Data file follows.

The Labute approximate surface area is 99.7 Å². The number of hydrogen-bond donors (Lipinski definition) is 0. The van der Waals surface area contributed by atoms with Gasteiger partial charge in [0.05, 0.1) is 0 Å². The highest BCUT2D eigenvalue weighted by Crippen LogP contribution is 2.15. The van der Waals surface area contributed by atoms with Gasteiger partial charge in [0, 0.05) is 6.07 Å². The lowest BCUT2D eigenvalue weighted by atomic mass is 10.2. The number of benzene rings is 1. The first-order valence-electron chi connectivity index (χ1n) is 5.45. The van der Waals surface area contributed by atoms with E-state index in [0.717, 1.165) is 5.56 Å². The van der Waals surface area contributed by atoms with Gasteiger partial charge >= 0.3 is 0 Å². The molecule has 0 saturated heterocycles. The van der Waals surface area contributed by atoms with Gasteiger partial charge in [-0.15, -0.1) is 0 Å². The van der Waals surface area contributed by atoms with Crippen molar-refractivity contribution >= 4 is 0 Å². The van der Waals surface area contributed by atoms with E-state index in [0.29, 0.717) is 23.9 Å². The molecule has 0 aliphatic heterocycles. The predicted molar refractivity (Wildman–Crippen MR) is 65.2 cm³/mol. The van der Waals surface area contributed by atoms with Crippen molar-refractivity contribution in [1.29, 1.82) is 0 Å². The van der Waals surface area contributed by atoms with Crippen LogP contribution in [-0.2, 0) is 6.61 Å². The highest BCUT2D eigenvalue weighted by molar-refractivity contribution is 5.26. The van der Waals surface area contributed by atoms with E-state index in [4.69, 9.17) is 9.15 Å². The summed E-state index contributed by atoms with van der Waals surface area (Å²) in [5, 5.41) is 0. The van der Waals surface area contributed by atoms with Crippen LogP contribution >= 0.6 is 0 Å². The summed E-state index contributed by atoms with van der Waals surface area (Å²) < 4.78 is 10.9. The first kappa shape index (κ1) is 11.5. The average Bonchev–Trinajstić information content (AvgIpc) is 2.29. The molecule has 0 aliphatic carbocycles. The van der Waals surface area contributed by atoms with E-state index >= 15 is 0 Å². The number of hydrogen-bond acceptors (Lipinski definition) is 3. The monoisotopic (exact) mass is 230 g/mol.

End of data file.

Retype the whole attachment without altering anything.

The Labute approximate surface area is 99.7 Å². The number of hydrogen-bond donors (Lipinski definition) is 0. The van der Waals surface area contributed by atoms with Gasteiger partial charge in [0.05, 0.1) is 0 Å². The highest BCUT2D eigenvalue weighted by Crippen LogP contribution is 2.15. The van der Waals surface area contributed by atoms with Gasteiger partial charge in [0, 0.05) is 6.07 Å². The lowest BCUT2D eigenvalue weighted by atomic mass is 10.2. The number of benzene rings is 1. The first-order valence-electron chi connectivity index (χ1n) is 5.45. The van der Waals surface area contributed by atoms with E-state index in [0.717, 1.165) is 5.56 Å². The van der Waals surface area contributed by atoms with Gasteiger partial charge >= 0.3 is 0 Å². The molecule has 0 saturated heterocycles. The van der Waals surface area contributed by atoms with Gasteiger partial charge in [-0.15, -0.1) is 0 Å². The van der Waals surface area contributed by atoms with Crippen molar-refractivity contribution >= 4 is 0 Å². The van der Waals surface area contributed by atoms with E-state index in [0.29, 0.717) is 23.9 Å². The molecule has 0 aliphatic heterocycles. The predicted molar refractivity (Wildman–Crippen MR) is 65.2 cm³/mol. The van der Waals surface area contributed by atoms with Crippen molar-refractivity contribution in [1.29, 1.82) is 0 Å². The van der Waals surface area contributed by atoms with Crippen LogP contribution in [-0.2, 0) is 6.61 Å². The highest BCUT2D eigenvalue weighted by molar-refractivity contribution is 5.26. The van der Waals surface area contributed by atoms with E-state index in [4.69, 9.17) is 9.15 Å². The summed E-state index contributed by atoms with van der Waals surface area (Å²) in [5, 5.41) is 0. The van der Waals surface area contributed by atoms with Crippen LogP contribution >= 0.6 is 0 Å². The summed E-state index contributed by atoms with van der Waals surface area (Å²) < 4.78 is 10.9. The first kappa shape index (κ1) is 11.5. The average Bonchev–Trinajstić information content (AvgIpc) is 2.29. The molecule has 0 aliphatic carbocycles. The van der Waals surface area contributed by atoms with E-state index >= 15 is 0 Å². The number of hydrogen-bond acceptors (Lipinski definition) is 3. The monoisotopic (exact) mass is 230 g/mol.